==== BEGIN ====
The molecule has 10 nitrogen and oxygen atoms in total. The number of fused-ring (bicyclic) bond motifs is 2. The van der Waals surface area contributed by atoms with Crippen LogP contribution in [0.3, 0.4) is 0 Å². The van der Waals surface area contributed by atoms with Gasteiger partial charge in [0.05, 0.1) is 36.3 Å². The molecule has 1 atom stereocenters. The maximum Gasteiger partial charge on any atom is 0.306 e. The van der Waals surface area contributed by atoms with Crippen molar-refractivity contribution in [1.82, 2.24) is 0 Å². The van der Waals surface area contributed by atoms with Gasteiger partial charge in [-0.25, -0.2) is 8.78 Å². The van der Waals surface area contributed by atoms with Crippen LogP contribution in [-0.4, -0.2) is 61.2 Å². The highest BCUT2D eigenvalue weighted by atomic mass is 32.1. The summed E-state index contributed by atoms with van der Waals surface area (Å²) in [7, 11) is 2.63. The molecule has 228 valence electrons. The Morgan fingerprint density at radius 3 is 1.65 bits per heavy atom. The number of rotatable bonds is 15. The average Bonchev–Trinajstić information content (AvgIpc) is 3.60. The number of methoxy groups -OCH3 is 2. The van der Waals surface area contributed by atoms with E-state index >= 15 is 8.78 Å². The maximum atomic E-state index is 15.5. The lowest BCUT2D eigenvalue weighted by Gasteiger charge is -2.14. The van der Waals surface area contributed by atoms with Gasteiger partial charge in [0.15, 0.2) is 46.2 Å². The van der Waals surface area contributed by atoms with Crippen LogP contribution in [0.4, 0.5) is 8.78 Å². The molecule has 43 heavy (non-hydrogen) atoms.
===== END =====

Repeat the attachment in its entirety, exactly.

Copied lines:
The molecule has 10 nitrogen and oxygen atoms in total. The number of fused-ring (bicyclic) bond motifs is 2. The van der Waals surface area contributed by atoms with Crippen LogP contribution in [0.3, 0.4) is 0 Å². The van der Waals surface area contributed by atoms with Gasteiger partial charge in [0.05, 0.1) is 36.3 Å². The molecule has 1 atom stereocenters. The maximum Gasteiger partial charge on any atom is 0.306 e. The van der Waals surface area contributed by atoms with Crippen molar-refractivity contribution in [1.82, 2.24) is 0 Å². The van der Waals surface area contributed by atoms with Gasteiger partial charge in [-0.25, -0.2) is 8.78 Å². The van der Waals surface area contributed by atoms with Crippen LogP contribution in [-0.4, -0.2) is 61.2 Å². The highest BCUT2D eigenvalue weighted by atomic mass is 32.1. The summed E-state index contributed by atoms with van der Waals surface area (Å²) in [7, 11) is 2.63. The molecule has 228 valence electrons. The Morgan fingerprint density at radius 3 is 1.65 bits per heavy atom. The number of rotatable bonds is 15. The average Bonchev–Trinajstić information content (AvgIpc) is 3.60. The number of methoxy groups -OCH3 is 2. The van der Waals surface area contributed by atoms with E-state index >= 15 is 8.78 Å². The maximum atomic E-state index is 15.5. The lowest BCUT2D eigenvalue weighted by Gasteiger charge is -2.14. The van der Waals surface area contributed by atoms with Gasteiger partial charge in [0.15, 0.2) is 46.2 Å². The van der Waals surface area contributed by atoms with Crippen LogP contribution in [0.4, 0.5) is 8.78 Å². The molecule has 43 heavy (non-hydrogen) atoms.